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  1. #1
    hrst's Avatar
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    Quick RA-4 room temperature chemicals

    Hello everyone,

    I'm tray processing RA-4 prints at room temperature.

    I used Tetenal RA-4 chemicals until I found out that the blix is very problematic because it is sold as a "mono-concentrate" that has too short shelf life. As said here at APUG many times before, you shouldn't use these "mono-concentrate" RA-4 kits, and sadly I've seen this by myself. I was in contact with Tetenal; first they denied the problem but later they admitted it and sent me one kit free of charge saying they would work on with the problem.

    But I'm not interested in waiting if Tetenal could solve their "problems" or not. I could use Kodak RA-RT developer and blix at room temperature as suggested here, but it would need something around 2 + 2 minutes. Well, that's not so long but one thing I loved in Tetenal RA-4 process was the very short processing time 1 min dev + 15 sec stop + 45 sec blix. It allows so rapid testing of filtering .

    But all the room temp kits seem to be these "easy" monoconcentrates, ie. defective, faulty products. So, any ideas, is there any decent quick room temp RA-4 kit out there?

    Or could KODAK RA-RT dev and blix be used in higher concentration to shorten the processing times?

    Or will it be my destiny to wait for 2-3 minutes longer to see the results ?

  2. #2
    Photo Engineer's Avatar
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    Well, that is not too long to wait considering that the alternative is a problem. It either works or it does not IMHO. If it works and takes 4 minutes vs 2 minutes and does not work, I see you having a problem that involves failure or time. I guess only you can decide.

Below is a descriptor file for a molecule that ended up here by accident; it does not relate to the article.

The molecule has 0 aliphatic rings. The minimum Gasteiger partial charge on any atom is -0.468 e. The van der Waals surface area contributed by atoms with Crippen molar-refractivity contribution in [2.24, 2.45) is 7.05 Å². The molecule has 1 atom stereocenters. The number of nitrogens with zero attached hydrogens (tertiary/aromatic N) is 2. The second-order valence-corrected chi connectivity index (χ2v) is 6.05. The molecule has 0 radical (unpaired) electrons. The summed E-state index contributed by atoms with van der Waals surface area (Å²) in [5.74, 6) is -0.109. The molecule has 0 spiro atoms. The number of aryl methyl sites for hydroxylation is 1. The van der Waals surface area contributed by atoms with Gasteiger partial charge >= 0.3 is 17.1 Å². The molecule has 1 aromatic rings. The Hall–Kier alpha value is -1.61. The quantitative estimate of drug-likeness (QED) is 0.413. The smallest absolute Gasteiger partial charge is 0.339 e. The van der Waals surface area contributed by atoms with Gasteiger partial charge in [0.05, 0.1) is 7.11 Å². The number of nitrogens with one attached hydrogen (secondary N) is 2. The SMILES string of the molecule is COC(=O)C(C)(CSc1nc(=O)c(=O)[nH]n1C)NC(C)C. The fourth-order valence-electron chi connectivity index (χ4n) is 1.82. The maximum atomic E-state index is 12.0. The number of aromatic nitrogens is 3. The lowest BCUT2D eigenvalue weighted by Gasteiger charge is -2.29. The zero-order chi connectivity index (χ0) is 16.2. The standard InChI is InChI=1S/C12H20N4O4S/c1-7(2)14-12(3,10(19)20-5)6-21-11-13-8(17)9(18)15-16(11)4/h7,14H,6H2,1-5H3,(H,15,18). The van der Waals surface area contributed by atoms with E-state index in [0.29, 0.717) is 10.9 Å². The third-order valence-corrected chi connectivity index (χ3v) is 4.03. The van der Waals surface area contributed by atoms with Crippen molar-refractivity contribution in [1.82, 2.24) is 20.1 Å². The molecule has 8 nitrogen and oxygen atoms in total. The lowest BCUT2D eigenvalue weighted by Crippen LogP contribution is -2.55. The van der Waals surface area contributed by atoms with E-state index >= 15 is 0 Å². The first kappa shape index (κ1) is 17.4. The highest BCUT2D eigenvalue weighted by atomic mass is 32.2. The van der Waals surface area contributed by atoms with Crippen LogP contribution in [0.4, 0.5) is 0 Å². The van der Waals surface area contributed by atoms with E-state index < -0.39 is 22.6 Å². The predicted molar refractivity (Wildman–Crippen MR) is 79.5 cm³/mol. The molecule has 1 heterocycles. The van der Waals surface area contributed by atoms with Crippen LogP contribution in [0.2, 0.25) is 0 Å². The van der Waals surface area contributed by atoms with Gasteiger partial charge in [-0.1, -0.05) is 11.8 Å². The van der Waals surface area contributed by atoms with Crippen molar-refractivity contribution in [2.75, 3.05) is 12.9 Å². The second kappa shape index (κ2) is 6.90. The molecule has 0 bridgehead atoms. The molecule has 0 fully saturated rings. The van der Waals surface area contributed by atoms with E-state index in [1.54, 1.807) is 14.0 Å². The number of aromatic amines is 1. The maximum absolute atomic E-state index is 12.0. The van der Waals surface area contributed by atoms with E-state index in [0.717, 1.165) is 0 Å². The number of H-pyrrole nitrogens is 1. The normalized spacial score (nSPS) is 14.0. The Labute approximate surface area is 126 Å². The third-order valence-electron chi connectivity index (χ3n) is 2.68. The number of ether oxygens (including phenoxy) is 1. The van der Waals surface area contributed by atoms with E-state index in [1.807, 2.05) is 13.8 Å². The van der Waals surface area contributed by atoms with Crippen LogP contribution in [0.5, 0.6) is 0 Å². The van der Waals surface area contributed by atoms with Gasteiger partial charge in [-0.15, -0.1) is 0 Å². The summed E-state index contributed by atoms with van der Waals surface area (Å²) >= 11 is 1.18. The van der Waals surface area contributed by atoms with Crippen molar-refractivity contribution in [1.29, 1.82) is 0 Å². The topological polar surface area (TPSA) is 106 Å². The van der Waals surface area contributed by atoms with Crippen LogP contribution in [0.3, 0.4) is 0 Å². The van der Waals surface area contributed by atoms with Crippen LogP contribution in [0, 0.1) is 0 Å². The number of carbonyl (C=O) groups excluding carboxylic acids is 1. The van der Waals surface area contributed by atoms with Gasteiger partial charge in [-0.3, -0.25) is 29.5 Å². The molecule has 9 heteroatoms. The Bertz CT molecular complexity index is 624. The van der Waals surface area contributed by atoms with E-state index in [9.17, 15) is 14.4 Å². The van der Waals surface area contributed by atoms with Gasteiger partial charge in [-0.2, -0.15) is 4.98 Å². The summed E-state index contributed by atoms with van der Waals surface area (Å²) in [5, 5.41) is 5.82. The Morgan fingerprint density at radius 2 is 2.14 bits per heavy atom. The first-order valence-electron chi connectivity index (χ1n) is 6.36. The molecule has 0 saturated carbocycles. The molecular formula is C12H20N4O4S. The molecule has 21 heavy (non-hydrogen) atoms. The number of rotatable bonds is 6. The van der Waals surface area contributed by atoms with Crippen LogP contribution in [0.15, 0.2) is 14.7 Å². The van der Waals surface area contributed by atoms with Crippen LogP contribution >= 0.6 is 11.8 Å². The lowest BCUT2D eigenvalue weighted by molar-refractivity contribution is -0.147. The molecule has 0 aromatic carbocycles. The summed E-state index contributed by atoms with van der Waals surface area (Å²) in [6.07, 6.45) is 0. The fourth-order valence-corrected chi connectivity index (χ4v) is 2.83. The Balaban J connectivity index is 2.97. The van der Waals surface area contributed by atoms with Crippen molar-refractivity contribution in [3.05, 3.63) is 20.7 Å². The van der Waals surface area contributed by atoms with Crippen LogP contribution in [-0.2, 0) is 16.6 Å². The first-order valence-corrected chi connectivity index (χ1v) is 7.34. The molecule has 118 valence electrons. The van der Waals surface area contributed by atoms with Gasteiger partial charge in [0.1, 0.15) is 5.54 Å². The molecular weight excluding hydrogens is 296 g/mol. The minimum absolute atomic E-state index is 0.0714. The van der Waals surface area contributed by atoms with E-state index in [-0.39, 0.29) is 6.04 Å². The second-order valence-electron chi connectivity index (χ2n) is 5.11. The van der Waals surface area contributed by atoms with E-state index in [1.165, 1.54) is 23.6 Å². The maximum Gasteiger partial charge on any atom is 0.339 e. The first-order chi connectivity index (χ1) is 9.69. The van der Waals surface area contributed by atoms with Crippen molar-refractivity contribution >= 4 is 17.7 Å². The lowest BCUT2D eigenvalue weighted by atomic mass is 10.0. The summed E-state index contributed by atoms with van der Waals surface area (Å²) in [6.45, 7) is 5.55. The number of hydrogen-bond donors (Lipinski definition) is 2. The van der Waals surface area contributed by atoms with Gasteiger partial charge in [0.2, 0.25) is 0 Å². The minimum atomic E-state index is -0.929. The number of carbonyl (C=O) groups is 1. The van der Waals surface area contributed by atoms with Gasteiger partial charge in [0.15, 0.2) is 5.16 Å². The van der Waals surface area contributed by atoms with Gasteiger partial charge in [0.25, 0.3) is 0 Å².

Also, if the quick kit uses CD-4, the image stability will suffer.

    PE

  3. #3
    fotch's Avatar
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    How about getting a drum and at least be able to daylight process?
    Items for sale or trade at www.Camera35.com

  4. #4
    hrst's Avatar
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    Thanks for answers!

    Well, one thing is sure: I'm not going back to any faulty product. So if there is no decent "room temp" product, then I'll give the paper the longer times. It's well manageable, compared to Ilfochrome.

    But another thing is that I've read here that Fuji CA might have problems with RT chemicals at room temperature. I use both Fuji and Kodak paper, which both worked with Tetenal room temp kit -- well, worked occasionally, when the blix happened to be good . Have you had problems with Fuji CA w/ KODAK RA-RT dev at room temp with lengthened times?

    About getting a drum -- I have a drum and Jobo processor, but tray processing is soooo much easier and faster and more fun that IMO using a drum is insane for RA-4 . I know that many people like drums but I'm not into them for many reasons.